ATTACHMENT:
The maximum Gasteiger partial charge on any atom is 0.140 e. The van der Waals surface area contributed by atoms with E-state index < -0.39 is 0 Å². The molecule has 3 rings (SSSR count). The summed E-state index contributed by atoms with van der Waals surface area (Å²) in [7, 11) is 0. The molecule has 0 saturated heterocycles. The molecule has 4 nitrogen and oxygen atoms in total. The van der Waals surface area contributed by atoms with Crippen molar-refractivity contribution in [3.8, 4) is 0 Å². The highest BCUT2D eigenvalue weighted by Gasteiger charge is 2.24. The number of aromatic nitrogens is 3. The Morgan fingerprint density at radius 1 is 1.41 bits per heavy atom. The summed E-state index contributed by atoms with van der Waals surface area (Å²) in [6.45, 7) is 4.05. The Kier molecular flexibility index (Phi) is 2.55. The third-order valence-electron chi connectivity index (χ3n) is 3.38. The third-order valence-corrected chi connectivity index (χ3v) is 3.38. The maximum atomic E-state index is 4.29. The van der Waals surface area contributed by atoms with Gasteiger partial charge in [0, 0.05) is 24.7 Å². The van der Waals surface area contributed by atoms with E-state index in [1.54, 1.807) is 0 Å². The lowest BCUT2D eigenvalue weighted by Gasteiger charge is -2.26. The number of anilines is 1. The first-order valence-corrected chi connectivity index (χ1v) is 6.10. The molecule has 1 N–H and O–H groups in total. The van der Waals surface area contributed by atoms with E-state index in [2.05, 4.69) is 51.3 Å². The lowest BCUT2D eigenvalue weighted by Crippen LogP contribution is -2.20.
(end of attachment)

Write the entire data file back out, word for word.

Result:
The maximum Gasteiger partial charge on any atom is 0.140 e. The van der Waals surface area contributed by atoms with E-state index < -0.39 is 0 Å². The molecule has 3 rings (SSSR count). The summed E-state index contributed by atoms with van der Waals surface area (Å²) in [7, 11) is 0. The molecule has 0 saturated heterocycles. The molecule has 4 nitrogen and oxygen atoms in total. The van der Waals surface area contributed by atoms with Crippen molar-refractivity contribution in [3.8, 4) is 0 Å². The highest BCUT2D eigenvalue weighted by Gasteiger charge is 2.24. The number of aromatic nitrogens is 3. The Morgan fingerprint density at radius 1 is 1.41 bits per heavy atom. The summed E-state index contributed by atoms with van der Waals surface area (Å²) in [6.45, 7) is 4.05. The Kier molecular flexibility index (Phi) is 2.55. The third-order valence-electron chi connectivity index (χ3n) is 3.38. The third-order valence-corrected chi connectivity index (χ3v) is 3.38. The maximum atomic E-state index is 4.29. The van der Waals surface area contributed by atoms with Gasteiger partial charge in [0, 0.05) is 24.7 Å². The van der Waals surface area contributed by atoms with E-state index in [1.54, 1.807) is 0 Å². The lowest BCUT2D eigenvalue weighted by Gasteiger charge is -2.26. The number of anilines is 1. The first-order valence-corrected chi connectivity index (χ1v) is 6.10. The molecule has 1 N–H and O–H groups in total. The van der Waals surface area contributed by atoms with E-state index in [2.05, 4.69) is 51.3 Å². The lowest BCUT2D eigenvalue weighted by Crippen LogP contribution is -2.20.